10 Engineering Leadership lessons I learned with Customer Success Managers
Customer Success Managers can teach Engineering Leaders valuable lessons on prioritizing user needs and experience over technical complexities. By emphasizing customer-centric approaches, Engineering Leaders can ensure that products align with user expectations, enhancing satisfaction and retention. Effective communication and collaboration between technical and non-technical teams are highlighted as important for a holistic understanding of user requirements and driving product innovation. The text provides 10 lessons learned from Customer Success Managers that can optimize software development processes and deliver solutions that resonate with end-users and drive long-term success. These lessons include the importance of empathy for customers, putting into action what is advocated, enhancing the leadership voice of the customer within engineering, the significance of persuasion, the balance between support and confrontation, managing expectations, asking great questions, being invested in customers, seeking obstacles and issues beyond the product's scope, and the benefits of proactivity. By integrating these insights and strategies, Engineering Leaders can drive product development and enhance customer satisfaction, leading to increased loyalty and long-term success.
ex-Senior Engineering Manager at SchoolMint
Learnings of a Solo Game Developer — Wacky Drivers video game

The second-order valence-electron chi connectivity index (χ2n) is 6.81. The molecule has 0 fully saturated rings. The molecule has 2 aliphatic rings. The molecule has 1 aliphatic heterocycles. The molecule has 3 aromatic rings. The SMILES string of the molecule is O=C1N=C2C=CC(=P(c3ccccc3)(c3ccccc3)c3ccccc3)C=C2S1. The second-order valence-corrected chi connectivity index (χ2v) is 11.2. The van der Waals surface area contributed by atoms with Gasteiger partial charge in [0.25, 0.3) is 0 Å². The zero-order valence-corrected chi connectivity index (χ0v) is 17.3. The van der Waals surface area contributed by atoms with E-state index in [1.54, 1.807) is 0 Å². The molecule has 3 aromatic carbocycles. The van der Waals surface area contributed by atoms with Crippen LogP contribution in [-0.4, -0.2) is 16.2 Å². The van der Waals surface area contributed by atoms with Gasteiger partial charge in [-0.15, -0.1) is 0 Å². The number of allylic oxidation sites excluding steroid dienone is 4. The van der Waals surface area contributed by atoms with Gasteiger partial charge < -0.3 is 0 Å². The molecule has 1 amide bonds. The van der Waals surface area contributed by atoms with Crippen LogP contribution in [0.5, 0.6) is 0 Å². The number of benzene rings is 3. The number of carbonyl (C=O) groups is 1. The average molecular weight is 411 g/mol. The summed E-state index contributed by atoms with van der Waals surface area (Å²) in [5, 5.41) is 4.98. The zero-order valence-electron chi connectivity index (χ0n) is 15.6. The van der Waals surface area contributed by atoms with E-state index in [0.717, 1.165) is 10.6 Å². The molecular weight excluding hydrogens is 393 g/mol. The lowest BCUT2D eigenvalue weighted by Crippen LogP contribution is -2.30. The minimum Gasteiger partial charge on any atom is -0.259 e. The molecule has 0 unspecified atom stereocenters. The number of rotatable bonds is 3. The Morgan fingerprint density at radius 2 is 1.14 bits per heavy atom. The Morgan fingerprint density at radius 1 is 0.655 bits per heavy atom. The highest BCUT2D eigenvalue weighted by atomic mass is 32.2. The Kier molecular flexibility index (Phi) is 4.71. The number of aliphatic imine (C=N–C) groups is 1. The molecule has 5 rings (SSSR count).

The author shares their journey of creating a video game called "Wacky Drivers" for Android and iOS. They had the idea for the game since they were a teenager and decided to use Unity as their development tool. They emphasize the importance of having a Game Design Document (GDD) to stay on track and discuss the development process, including creating reusable components and optimizing performance. They also highlight the importance of refining aspects such as controllers, game balancing, settings, and particles. The author advises releasing a minimum viable product (MVP) and gathering feedback early on. They also discuss their marketing efforts and future plans for expanding the game. The author encourages readers to try the game and provide feedback, and concludes by emphasizing the importance of consistency and sharing their enthusiasm for video game development.
Sr Eng. Manager | ex-CTO | Co-Founder | Entrepreneur at Naranja X
Navigating Professional Growth: Insights for IT Leaders
The author discusses the importance of professional growth in the IT field and shares their thoughts on how to foster this growth within a team. They emphasize the need for clear expectations, the concept of "What I Get" in terms of knowledge gained, and the importance of mutual commitment and support. The author concludes by stating that knowledge is the most valuable asset and that by creating a supportive learning environment, both mentors and mentees can thrive. The author invites readers to share their insights on fostering growth within their own teams.